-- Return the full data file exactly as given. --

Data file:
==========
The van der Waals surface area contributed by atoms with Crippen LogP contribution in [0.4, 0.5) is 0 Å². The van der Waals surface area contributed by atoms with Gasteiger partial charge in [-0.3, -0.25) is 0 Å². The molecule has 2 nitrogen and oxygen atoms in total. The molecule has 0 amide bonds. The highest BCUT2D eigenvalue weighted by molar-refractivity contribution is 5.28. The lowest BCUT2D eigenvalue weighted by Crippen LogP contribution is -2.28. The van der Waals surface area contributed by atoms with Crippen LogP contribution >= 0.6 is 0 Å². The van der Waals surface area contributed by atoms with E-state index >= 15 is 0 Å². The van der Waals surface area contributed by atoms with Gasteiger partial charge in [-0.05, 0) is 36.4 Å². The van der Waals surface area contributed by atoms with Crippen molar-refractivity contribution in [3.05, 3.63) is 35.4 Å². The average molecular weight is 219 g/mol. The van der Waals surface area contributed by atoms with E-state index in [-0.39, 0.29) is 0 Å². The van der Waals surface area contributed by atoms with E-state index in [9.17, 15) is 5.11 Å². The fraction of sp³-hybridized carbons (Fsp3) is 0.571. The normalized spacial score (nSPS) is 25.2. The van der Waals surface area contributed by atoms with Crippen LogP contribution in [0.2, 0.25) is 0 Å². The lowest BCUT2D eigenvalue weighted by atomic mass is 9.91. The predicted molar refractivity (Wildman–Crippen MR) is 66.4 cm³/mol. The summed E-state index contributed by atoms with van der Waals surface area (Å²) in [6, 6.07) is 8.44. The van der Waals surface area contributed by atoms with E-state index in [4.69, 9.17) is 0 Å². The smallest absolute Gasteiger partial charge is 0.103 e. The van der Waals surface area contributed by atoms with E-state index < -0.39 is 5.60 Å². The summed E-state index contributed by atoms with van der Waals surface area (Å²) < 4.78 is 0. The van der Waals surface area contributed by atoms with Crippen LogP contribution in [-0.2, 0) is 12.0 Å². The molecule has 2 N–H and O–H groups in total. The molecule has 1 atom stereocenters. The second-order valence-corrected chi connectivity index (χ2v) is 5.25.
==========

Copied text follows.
The van der Waals surface area contributed by atoms with Crippen LogP contribution in [0.4, 0.5) is 0 Å². The van der Waals surface area contributed by atoms with Gasteiger partial charge in [-0.3, -0.25) is 0 Å². The molecule has 2 nitrogen and oxygen atoms in total. The molecule has 0 amide bonds. The highest BCUT2D eigenvalue weighted by molar-refractivity contribution is 5.28. The lowest BCUT2D eigenvalue weighted by Crippen LogP contribution is -2.28. The van der Waals surface area contributed by atoms with Crippen LogP contribution >= 0.6 is 0 Å². The van der Waals surface area contributed by atoms with E-state index >= 15 is 0 Å². The van der Waals surface area contributed by atoms with Gasteiger partial charge in [-0.05, 0) is 36.4 Å². The van der Waals surface area contributed by atoms with Crippen molar-refractivity contribution in [3.05, 3.63) is 35.4 Å². The average molecular weight is 219 g/mol. The van der Waals surface area contributed by atoms with E-state index in [-0.39, 0.29) is 0 Å². The van der Waals surface area contributed by atoms with E-state index in [9.17, 15) is 5.11 Å². The fraction of sp³-hybridized carbons (Fsp3) is 0.571. The normalized spacial score (nSPS) is 25.2. The van der Waals surface area contributed by atoms with Crippen LogP contribution in [0.2, 0.25) is 0 Å². The lowest BCUT2D eigenvalue weighted by atomic mass is 9.91. The predicted molar refractivity (Wildman–Crippen MR) is 66.4 cm³/mol. The summed E-state index contributed by atoms with van der Waals surface area (Å²) in [6, 6.07) is 8.44. The van der Waals surface area contributed by atoms with E-state index in [4.69, 9.17) is 0 Å². The smallest absolute Gasteiger partial charge is 0.103 e. The van der Waals surface area contributed by atoms with E-state index < -0.39 is 5.60 Å². The summed E-state index contributed by atoms with van der Waals surface area (Å²) < 4.78 is 0. The van der Waals surface area contributed by atoms with Crippen LogP contribution in [-0.2, 0) is 12.0 Å². The molecule has 2 N–H and O–H groups in total. The molecule has 1 atom stereocenters. The second-order valence-corrected chi connectivity index (χ2v) is 5.25.